Interview, News

Interview: Rich Temple, vice president and CIO at Deborah Heart and Lung Center, New Jersey

For a recent interview, HTNI caught up with Rich Temple, vice president and chief information officer at Deborah Heart and Lung Center in New Jersey, to find out more about the organisation’s digital status, priorities and progress from the last 12 months.

Rich started out by offering a brief introduction to himself and to Deborah Heart and Lung Center, a cardiovascular specialty hospital with adjacent services that roll into impacting on the heart and lungs, and an alliance member of the Cleveland Clinic Heart, Vascular, and Thoracic Institute, which has the benefits of “sharing best practices with one of the biggest names in the country”.

Rich shared: “We are one of three hospital systems in the country that, as part of our mission, do not send bills to patients. We bill insurance and whatever we get from insurance, we take that; we take care of everyone we can possibly take care of, and our founder’s motto is that ‘there should be no price tag on life.’”

On his experience in digital and health, Rich said, “I’ve been doing this for more years than I can count – I’ve been a consultant on the vendor side, I’ve been a chief information officer at other places, so I’ve been around the block. But it’s been great to do this in a new and progressive setting.”

Digital projects at Deborah Heart and Lung Center

Rich shared some of the projects he’s been working on at Deborah Heart and Lung over the last 12 months, including “making the organisation up-to-date with analytics and up-to-date dashboards, being able to visually see data in a way that informs critical decision-making”.

He explained: “We have a tool from within our MEDITECH EHR for business and clinical analytics, and we’ve rolled that out in a number of different ways to make sure we have the data and information we need to optimise our patient experience, and to make sure that our quality indicators are what they need to be. We also use analytics extensively for census tracking, which is not a novelty; but I think we do it in a more robust and visually appealing way. We also use analytics for tracking bed requests and how long that process takes, and in all of our procedural areas. We do things like tracking first-starts, making sure that if a patient is supposed to be in the operating room at seven in the morning, they’re in at seven in the morning.”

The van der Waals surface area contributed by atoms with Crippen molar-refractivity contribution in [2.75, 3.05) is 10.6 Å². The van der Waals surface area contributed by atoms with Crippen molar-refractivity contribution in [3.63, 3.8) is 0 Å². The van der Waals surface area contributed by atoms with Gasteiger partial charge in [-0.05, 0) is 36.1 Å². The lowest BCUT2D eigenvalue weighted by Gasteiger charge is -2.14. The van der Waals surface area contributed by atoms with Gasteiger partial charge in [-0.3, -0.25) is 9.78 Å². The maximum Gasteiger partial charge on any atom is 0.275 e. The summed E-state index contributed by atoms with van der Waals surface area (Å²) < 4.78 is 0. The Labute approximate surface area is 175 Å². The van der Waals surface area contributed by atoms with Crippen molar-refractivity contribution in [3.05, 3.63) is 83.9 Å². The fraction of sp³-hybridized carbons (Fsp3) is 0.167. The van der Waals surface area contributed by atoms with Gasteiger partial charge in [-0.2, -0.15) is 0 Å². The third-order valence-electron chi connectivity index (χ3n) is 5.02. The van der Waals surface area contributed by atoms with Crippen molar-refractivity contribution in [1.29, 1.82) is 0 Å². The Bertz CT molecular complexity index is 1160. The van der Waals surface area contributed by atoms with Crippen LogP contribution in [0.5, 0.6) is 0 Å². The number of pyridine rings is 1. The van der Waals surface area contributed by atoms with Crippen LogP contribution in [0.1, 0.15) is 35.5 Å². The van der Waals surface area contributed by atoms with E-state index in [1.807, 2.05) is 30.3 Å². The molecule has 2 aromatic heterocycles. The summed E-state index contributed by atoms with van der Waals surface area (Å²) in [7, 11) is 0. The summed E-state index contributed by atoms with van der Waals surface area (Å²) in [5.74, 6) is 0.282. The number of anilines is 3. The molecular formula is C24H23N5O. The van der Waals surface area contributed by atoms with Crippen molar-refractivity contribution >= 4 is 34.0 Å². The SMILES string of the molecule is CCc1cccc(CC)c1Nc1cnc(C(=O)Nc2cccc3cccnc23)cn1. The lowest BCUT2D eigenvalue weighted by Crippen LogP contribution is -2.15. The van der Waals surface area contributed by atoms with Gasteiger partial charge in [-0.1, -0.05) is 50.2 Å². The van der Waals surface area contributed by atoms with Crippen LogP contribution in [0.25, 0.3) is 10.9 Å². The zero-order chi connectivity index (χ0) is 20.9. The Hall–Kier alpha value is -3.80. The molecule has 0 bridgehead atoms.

Analytics and dashboards are also used for things like time studies, to find out how long it takes from a patient walking in, to the time they’re seen at the front desk, the time they’re in the exam room, and how long it takes to complete the encounter and have them “on their merry way”. Much of this type of work, Rich continued, is around looking for patterns, working on process improvement based on that, and using quality indicators to track “a million different things” across the hospital. 

The patient experience is at the centre, Rich continued. For Deborah Heart and Lung, this can be “a real differentiator” from other big systems in the area, especially “if we can compete effectively with them by providing a personalised and easy-to-access patient experience”. 

A lot of time is spent on patient portals, he said, noting that “we’ve made a lot of progress in helping patients to access the portal for the first time; in adding functionality for patients to secure message providers; and in improving the pre-registration process, capturing information through a questionnaire that patients can fill in online, so it cuts down on them having to provide that twice.”

Also on patient communication, Rich talked about how the organisation has “made a big push” to communicate with patients via text, based on feedback that this is a preferred method for patients, which also means that patients are not kept waiting on hold for an extended period of time. Texts are currently used for reminders as well as informational campaigns, which he described as “a big hit”.